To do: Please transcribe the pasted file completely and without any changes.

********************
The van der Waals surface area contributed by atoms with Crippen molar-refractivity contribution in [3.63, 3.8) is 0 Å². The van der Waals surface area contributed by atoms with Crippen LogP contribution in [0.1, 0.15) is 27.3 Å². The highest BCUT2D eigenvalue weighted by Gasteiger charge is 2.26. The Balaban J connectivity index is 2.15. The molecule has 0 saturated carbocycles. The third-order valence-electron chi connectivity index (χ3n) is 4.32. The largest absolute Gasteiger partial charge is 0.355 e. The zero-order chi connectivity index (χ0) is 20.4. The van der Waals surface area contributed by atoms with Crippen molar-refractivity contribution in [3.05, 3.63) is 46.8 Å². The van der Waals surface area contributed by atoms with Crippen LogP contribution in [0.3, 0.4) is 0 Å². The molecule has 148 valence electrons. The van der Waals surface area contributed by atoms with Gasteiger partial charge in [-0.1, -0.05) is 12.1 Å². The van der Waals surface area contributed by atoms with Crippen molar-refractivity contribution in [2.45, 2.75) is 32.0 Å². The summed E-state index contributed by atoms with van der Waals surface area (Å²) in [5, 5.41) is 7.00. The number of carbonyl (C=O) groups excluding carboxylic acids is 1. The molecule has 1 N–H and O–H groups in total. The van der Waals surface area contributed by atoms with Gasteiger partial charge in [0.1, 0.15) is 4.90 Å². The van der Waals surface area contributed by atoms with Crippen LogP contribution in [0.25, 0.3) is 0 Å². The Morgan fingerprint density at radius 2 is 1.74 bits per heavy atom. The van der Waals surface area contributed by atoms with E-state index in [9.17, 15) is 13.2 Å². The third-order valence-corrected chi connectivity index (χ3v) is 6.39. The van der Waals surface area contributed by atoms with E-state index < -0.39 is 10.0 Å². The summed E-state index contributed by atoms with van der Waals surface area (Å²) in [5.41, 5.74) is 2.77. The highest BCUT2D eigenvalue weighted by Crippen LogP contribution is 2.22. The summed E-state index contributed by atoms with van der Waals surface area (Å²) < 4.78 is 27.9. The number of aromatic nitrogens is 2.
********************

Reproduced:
The van der Waals surface area contributed by atoms with Crippen molar-refractivity contribution in [3.63, 3.8) is 0 Å². The van der Waals surface area contributed by atoms with Crippen LogP contribution in [0.1, 0.15) is 27.3 Å². The highest BCUT2D eigenvalue weighted by Gasteiger charge is 2.26. The Balaban J connectivity index is 2.15. The molecule has 0 saturated carbocycles. The third-order valence-electron chi connectivity index (χ3n) is 4.32. The largest absolute Gasteiger partial charge is 0.355 e. The zero-order chi connectivity index (χ0) is 20.4. The van der Waals surface area contributed by atoms with Crippen molar-refractivity contribution in [3.05, 3.63) is 46.8 Å². The van der Waals surface area contributed by atoms with Crippen LogP contribution in [0.3, 0.4) is 0 Å². The molecule has 148 valence electrons. The van der Waals surface area contributed by atoms with Gasteiger partial charge in [-0.1, -0.05) is 12.1 Å². The van der Waals surface area contributed by atoms with Crippen molar-refractivity contribution in [2.45, 2.75) is 32.0 Å². The summed E-state index contributed by atoms with van der Waals surface area (Å²) in [5, 5.41) is 7.00. The number of carbonyl (C=O) groups excluding carboxylic acids is 1. The molecule has 1 N–H and O–H groups in total. The van der Waals surface area contributed by atoms with Gasteiger partial charge in [0.1, 0.15) is 4.90 Å². The van der Waals surface area contributed by atoms with Crippen LogP contribution in [0.25, 0.3) is 0 Å². The Morgan fingerprint density at radius 2 is 1.74 bits per heavy atom. The van der Waals surface area contributed by atoms with E-state index in [9.17, 15) is 13.2 Å². The third-order valence-corrected chi connectivity index (χ3v) is 6.39. The van der Waals surface area contributed by atoms with E-state index < -0.39 is 10.0 Å². The summed E-state index contributed by atoms with van der Waals surface area (Å²) in [5.41, 5.74) is 2.77. The highest BCUT2D eigenvalue weighted by Crippen LogP contribution is 2.22. The summed E-state index contributed by atoms with van der Waals surface area (Å²) < 4.78 is 27.9. The number of aromatic nitrogens is 2.